The phrase we’re all in this together resonates with every team member who works on interior projects, particularly big interior renovations. A Global that was recently completed at Duncan Aviation’s Lincoln, Nebraska, facility is one such project. Whether they’re on the floor, in the shops, at the design center, or in the sales offices, every team member who has a role on a job like this watches with pride as the completed aircraft is returned to service and flies home.
“This was definitely one of the top three interiors I’ve worked on in my 12 years at Duncan Aviation. It was truly a collaborative effort among many teams to complete this clean, classy interior,” says Cabinet Shop Crew Leader Nick Dahlberg.
Prior to buying the aircraft, the new owner had selected Duncan Aviation for the pre-buy evaluation. Pleased with how the negotiations had gone, he then opted to have Duncan Aviation completely renovate the Global’s interior. With drawings from a firm in the United Kingdom, the teams involved in this project came together to take the plans from conceptual designs to an actual interior.
“Although the designs came from an outside firm, the entire project was spearheaded and facilitated by Senior Lead Designer Mary Lee,” says Senior Sales Rep for Completions & Modifications Matt Spain. “If not for her efforts and guidance, this project would not have happened. The designer had worked on green aircraft but had never done a retrofit modification. Mary guided him and his team through the entire complex process.”
In addition to the guidance provided by Mary Lee, the Duncan Aviation Cabinet, Interior, and Fabrication shops had to find ways to create the unique design features using materials that are certified for use in an aircraft.
Controlling light lets passengers sleep when they want to or work when they need to, regardless of the time of day. The dimmable shades on this Global have no moving parts, making them durable and easy to control; once they’re energized, they darken to block the outside light or prevent glare in the cabin.
The rear bulkhead was outlined with a veneer band, and the panels were fitted into the band. The panel on the far left was painted with a process known as hydro dipping to create a hydrograph finish with a Crushed Oyster pattern. The process involves lying film across a bed of hot water, laying the panel into that so the pattern adheres to the panel, and applying a top coat to protect the finish.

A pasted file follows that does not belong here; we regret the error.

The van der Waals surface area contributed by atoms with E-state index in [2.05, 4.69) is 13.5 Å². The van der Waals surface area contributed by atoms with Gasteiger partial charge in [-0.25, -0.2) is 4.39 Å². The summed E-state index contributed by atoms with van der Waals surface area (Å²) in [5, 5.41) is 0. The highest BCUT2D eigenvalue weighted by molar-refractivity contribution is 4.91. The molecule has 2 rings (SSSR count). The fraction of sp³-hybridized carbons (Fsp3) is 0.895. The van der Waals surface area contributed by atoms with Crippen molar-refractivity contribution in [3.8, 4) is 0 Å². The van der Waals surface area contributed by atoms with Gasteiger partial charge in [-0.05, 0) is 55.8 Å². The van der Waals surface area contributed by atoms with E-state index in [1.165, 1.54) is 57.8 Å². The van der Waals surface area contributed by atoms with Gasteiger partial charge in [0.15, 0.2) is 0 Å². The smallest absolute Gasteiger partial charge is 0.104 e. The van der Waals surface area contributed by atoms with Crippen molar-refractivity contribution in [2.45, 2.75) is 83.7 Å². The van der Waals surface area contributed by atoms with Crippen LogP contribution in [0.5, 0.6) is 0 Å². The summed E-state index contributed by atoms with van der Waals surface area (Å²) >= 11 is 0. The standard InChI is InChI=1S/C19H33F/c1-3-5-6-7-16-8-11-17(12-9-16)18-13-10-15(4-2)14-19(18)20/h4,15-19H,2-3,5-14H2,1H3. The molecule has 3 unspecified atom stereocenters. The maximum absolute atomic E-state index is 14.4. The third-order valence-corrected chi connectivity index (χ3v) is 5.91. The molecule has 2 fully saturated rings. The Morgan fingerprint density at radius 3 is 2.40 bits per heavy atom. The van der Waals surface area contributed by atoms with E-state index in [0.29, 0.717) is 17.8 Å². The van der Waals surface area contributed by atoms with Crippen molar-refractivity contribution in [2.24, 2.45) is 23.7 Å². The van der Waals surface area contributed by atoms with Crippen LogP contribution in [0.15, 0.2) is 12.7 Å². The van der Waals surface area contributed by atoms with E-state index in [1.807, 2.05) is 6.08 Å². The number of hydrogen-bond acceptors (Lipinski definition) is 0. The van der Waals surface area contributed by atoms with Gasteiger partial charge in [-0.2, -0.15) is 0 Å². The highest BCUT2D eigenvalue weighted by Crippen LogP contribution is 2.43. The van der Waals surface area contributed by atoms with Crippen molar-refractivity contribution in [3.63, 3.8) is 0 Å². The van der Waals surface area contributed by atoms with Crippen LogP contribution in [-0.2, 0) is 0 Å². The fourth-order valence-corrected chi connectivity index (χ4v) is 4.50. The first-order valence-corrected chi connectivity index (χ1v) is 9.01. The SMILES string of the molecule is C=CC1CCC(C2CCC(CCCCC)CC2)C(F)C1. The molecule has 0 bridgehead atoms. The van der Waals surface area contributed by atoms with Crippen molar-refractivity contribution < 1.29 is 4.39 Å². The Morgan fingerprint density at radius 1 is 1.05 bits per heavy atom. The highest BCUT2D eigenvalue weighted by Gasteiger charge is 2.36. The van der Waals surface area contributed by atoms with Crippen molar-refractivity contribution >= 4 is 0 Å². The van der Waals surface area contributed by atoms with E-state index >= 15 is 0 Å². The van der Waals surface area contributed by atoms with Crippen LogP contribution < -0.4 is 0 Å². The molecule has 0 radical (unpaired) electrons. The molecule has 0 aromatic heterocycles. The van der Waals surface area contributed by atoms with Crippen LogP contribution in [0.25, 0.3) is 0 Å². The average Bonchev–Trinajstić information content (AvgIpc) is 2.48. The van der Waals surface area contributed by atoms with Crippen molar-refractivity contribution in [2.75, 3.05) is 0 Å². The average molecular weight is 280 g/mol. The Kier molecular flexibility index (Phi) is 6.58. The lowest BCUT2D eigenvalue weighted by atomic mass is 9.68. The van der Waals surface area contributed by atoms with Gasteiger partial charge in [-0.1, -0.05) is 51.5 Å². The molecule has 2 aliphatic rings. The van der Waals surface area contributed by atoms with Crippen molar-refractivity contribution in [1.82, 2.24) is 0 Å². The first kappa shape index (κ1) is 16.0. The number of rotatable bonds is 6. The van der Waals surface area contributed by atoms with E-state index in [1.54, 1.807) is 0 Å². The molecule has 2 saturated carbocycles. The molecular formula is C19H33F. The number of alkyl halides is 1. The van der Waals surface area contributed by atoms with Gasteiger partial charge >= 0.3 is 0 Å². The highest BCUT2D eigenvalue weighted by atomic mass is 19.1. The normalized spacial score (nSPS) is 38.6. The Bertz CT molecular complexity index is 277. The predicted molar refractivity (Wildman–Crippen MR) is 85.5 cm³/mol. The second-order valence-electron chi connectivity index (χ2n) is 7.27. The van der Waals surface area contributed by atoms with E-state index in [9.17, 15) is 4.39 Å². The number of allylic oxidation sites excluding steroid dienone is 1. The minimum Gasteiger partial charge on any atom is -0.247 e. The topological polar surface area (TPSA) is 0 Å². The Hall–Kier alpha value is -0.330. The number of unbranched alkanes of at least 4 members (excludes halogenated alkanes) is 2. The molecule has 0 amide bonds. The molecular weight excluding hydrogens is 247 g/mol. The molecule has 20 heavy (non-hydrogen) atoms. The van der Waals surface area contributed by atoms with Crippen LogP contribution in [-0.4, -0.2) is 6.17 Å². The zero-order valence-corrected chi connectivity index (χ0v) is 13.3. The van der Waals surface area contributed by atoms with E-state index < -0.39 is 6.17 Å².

The other panel was also hydro dipped and our Cabinet Shop slipped a film insert between the two layers of polycarbonate. The film dims and turns opaque when energized, providing the aft cabin privacy and darkness when needed.
A design that forms a starburst when the door on the mid-cabin bulkhead closes is the visual centerpiece of the Global’s new interior. In order to meet the designer’s specifications, the teams from the Cabinet, Interior, and Fabrication Shops had to figure out a way to create the intricate design without exceeding weight restrictions.
“Typically crafted from aluminum, the Starburst inlay would have been far too heavy if made of all metal, so we collaborated and created polycarbonate strips that our CNC Shop made,” says Nick.
“The strips, with domed tops and rounded ends, were then set into the door and matched to those inlaid in the bulkhead divider so the Starburst design aligns perfectly when the door is closed.”
Matt Spain said the Global was full of unique features, including a French-stitched seam above and below every window panel.
“These eye-pleasing details also pick up the stitching in the seats,” says Matt. “The seats, made of hair hide and perforated leather, really show off the talents and abilities of our teams in the Upholstery Shop.”
“The polished aluminum steps with black tread were designed, approved, and installed by Duncan Aviation,” says Matt. “The steps are the first things passengers notice as they approach the aircraft, and they perfectly complement the clean, eye-popping contemporary designs in the interior of this striking Global.”